In terms of alcohol, Russia has been going through a micro-brewery renaissance and can offer an array of Europe and local beers. It is the wine industry that is the surprise, Russian wines even catching the attention of the Financial Time’s Jancis Robinson Russia’s wine-making industry is essentially divided into two – wineyards around the River Don area, and the Krasnodar region further south, on the shores of the Black Sea. Look out for hearty and fruity Cabernet Sauvignons and well as the big local varietels such as Krasnotop.

The expatriate scene is also vibrant – most countries have Chambers of Commerce or similar organisations in the country, and there is rather more a sense of comraderie among foreign expats in Russia than in other countries, where competition for jobs and business can be more intense. Russia has excellent restaurants, and a thriving, if not legendary, intellectual scene based around the arts. Restaurants and bars are everywhere to be seen, with the Russian-Japanese-Hong Kong investment group The Ginza Project involved in a lot of funky eateries and bars for socializing. Most properties carry wifi, and many cities are about to be 5G.

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So far, and its all good. So what are the drawbacks? Being based in Russia will necessitate learning a degree of Russian just to get by. Language is based on the ancient Cyrillic system, so has a different alphabet from the Romanized system used in the West. About 85% of it is familiar to Romanized letters so although it looks difficult, a few lessons in and it will get a lot easier. Many of the words are derived from Greek or Latin, so will be familiar. For example, the road sign word for “STOP” is “CTOP”. It is certainly a lot easier than learning Chinese!

Other than that the major drawback is the traffic, and this is especially true in Moscow. However this is offset by an excellent public transport system – and especially the Metro.

Why Russia Needs Foreign Experts in 2020
With sanctions in place from the EU, three things have occurred. First, products that Russia used to buy direct from European suppliers are increasingly being made in Russia instead, especially in consumables. That creates a need for European expertise to develop products further and make them, over time, more uniquely Russian. Secondly, as the EU and US sanctions are unlikely to go away any time soon (Sanctions against China in relation to the Tiananmen Square issue are still in place, some 30 years later) Russia is also looking to the East for new markets. Russia is now replacing products – everything from cheese and wine to autos and washing machines from EU manufactured to Asia manufactured. Expats with Asia experience can find themselves in demand if they can bring the right skill sets and knowledge to the table. Third, Russian businesses are looking overseas and again, especially in Asia for new opportunities to sell their products. We can see how Russian Overseas Direct Investment has increased dramatically since mid-2018:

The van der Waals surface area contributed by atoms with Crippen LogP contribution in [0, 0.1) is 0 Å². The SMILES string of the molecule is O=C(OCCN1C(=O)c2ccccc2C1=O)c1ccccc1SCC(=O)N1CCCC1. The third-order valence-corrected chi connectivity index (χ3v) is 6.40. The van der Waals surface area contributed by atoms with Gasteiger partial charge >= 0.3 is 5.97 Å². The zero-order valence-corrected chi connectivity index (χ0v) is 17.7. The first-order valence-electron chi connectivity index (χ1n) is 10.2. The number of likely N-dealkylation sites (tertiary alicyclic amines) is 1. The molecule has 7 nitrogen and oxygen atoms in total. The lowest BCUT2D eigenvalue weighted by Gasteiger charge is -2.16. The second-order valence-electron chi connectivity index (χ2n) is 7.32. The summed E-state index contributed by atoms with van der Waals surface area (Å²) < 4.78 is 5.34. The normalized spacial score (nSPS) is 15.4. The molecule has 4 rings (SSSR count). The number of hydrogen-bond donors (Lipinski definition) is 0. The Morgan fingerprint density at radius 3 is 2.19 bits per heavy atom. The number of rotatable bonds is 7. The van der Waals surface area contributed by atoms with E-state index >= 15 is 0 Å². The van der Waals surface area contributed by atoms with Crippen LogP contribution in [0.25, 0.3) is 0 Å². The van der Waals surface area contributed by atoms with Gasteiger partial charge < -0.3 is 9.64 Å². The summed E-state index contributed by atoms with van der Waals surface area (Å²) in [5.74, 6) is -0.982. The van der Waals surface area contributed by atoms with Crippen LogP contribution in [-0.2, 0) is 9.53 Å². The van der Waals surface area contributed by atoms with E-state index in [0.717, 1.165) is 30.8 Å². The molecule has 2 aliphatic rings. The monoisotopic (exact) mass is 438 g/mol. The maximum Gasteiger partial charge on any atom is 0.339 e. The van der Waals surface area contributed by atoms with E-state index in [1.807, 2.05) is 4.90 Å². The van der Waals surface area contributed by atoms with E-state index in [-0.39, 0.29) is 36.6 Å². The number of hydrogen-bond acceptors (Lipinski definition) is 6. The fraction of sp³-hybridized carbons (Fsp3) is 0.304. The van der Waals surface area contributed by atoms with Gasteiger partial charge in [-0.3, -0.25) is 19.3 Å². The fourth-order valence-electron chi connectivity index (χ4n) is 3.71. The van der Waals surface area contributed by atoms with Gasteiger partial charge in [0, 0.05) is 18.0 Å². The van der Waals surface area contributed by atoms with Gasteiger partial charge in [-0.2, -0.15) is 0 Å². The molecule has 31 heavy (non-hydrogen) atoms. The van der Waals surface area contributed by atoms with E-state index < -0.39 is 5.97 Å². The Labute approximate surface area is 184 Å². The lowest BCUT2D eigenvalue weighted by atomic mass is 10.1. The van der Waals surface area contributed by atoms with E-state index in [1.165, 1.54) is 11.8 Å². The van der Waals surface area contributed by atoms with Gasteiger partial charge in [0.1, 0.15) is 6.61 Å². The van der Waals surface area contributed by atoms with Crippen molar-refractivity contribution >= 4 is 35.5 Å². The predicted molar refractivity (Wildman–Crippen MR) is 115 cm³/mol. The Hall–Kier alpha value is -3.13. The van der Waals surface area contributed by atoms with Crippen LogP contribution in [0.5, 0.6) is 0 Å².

This has been derived due to an increased engagement by Russia with Asia, and in Russia, as part of the Eurasian Economic Union (EAEU) , signing off Free Trade Agreements with a number of Asian countries. These include Vietnam, whose FTA with the EAEU has seen billions of dollars worth of Russian capital pour into the country, China, whose FTA was signed off last year but is still awaiting product tariff agreements, and more recently Singapore. The China agreement, especially when agreement is reached on product tariffs, is likely to be a game changer in global supply chains. If you an expat in China, familiar with the language and specific industries, then a career in Russia may well prove a good move.

Other ASEAN countries are also proving popular, with Indonesia the recipient of large investments made by Russian Truck manufacturer GAZ, as well as being interested in an FTA with the EAEU, a route that Cambodia, Thailand and Malaysia are all looking to follow. I discussed this in the Business Opportunities For Russian Companies In ASEAN.

So what boxes does Russia tick for an Expat with Asian experience?
Low Taxes
Affordable Rental
Good Food & Wine
Well Developed Social Scene
Smaller Expat Competition
Pent Up Consumer Demand
Expansion Into Foreign Markets

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About Us

Russia Briefing is written by Dezan Shira & Associates. The firm assists foreign investors into Russia and can help individuals and businesses looking to relocate into the country as well as provide assistance for Russian businesses looking to invest in Asia. For assistance please email russia@dezshira.com or visit us at www.dezshira.com